Tuesday

21st Sep 2021

Big expectations as Cyprus peace talks restart

  • Restitution of properties proved to be a sticking point in the past (Photo: michael kirian)

Greek Cypriot and Turkish Cypriot leaders held a symbolic meeting on Tuesday (11 February) to launch talks on creating a “united Cyprus federation.”

The event, at an abandoned airport in no man’s land, brought together Cypriot President Nikos Anastasiades and Dervis Eroglu, the head of the mostly unrecognised Turkish Republic of Northern Cyprus (TRNC), in their informal capacities as the “leaders” of their “communities.”

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It saw a UN official read out the text of a new framework accord.

The text says there should be “a bi-communal, bi-zonal federation with political equality” for the Greek Cypriot constituent state and the Turkish Cypriot constituent state.

It will be ruled by a “federal government” under a “federal constitution” adjudicated by a “Federal Supreme Court.”

Its people will be full citizens of the united entity, but will also hold “internal” citizenship in either of the two parts. The new Cyprus will be a legal continuation of the existing Cypriot state in terms of its UN and EU membership.

Details of the accord are to be negotiated by senior officials from Cyprus and from the TRNC with no arbitration on, for instance, maritime zone claims, by international courts.

The final deal will have to be approved by political leaders and ratified by referendums.

Both sides have been here before in the 40-year-old frozen conflict.

But the draft accord represents new concessions which have raised hopes of a breakthrough in the next few months.

In the past, Greek Cypriots had refused to treat Turkish Cypriots as an equal partner, while Turkish Cypriots had been wary of agreeing to single sovereignty and had wanted to involve outside arbitrators.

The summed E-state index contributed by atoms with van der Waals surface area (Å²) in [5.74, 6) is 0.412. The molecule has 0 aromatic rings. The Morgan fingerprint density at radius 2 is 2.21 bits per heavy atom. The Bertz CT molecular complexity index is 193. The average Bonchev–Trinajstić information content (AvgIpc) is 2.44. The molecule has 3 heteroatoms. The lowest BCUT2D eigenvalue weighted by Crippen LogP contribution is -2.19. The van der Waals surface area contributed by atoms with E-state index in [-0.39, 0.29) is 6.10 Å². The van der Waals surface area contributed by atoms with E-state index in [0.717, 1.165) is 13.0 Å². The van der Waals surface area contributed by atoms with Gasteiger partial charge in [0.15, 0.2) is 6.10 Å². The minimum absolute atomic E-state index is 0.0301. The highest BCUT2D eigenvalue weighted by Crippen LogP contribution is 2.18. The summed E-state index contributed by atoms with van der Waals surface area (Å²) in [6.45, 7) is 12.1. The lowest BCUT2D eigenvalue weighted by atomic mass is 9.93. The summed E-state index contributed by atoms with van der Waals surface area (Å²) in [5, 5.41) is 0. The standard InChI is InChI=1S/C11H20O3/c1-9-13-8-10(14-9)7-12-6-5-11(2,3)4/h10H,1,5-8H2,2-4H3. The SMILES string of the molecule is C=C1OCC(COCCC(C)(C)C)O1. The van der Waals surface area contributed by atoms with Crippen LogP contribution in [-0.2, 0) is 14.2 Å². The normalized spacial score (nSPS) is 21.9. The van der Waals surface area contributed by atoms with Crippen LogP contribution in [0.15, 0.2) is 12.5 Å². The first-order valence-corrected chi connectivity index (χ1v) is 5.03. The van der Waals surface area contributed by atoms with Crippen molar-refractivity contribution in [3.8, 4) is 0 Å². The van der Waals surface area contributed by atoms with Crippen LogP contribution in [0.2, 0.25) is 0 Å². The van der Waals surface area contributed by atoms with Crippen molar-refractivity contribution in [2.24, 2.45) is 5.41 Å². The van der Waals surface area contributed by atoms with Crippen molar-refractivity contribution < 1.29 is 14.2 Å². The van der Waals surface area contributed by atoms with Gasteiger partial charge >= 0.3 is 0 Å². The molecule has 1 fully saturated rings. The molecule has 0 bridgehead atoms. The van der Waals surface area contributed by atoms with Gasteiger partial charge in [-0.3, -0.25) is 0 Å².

The talks also come in new economic circumstances.

Cyprus last year averted bankruptcy by seeking a €10 billion bailout from the EU and the International Monetary Fund.

It is rebounding more quickly than expected - a review mission by the lenders also on Tuesday said its GDP shrank 2 percent less than expected and it will return to growth by 2015. It added that its tourism sector is “resilient” and its banking sector is “showing signs of stabilisation.”

But reunification could see it return to prosperity more quickly, not least because it would speed up exploitation of natural gas in disputed maritime areas.

The gas issue “can certainly be helpful” in bringing the two sides together, an EU diplomat said.

Meanwhile, a Cyprus deal would have strategic consequences for the region.

It would remove a leading impediment for Turkey’s EU accession and normalise EU-Nato ties, which are bedevilled by Turkey’s veto on sharing Nato information with the EU due to Cyprus’ EU membership.

It would also open the door to exports of gas from Cyprus to the EU via Turkey, with the help of Israeli and US firms, lowering energy dependence on Russia.

For their part, the EU Council and European Commission heads welcomed Tuesday’s development.

They said the draft accord “lays a solid foundation … for a fair and viable comprehensive settlement.” The commission also pledged to send a special representative, Belgian lawyer Pieter Van Nuffel, to “contribute actively to the search for constructive solutions.”

The Cypriot negotiators are due to hold their first meeting next week.

Past talks have struggled to solve claims on properties abandoned by people who fled their homes and businesses in the 1974 war, with the draft accord saying nothing on the subject.

“The joint communique is not the final solution, but the beginning of a painstaking effort to reach the desirable aims,” Anastasiades said.

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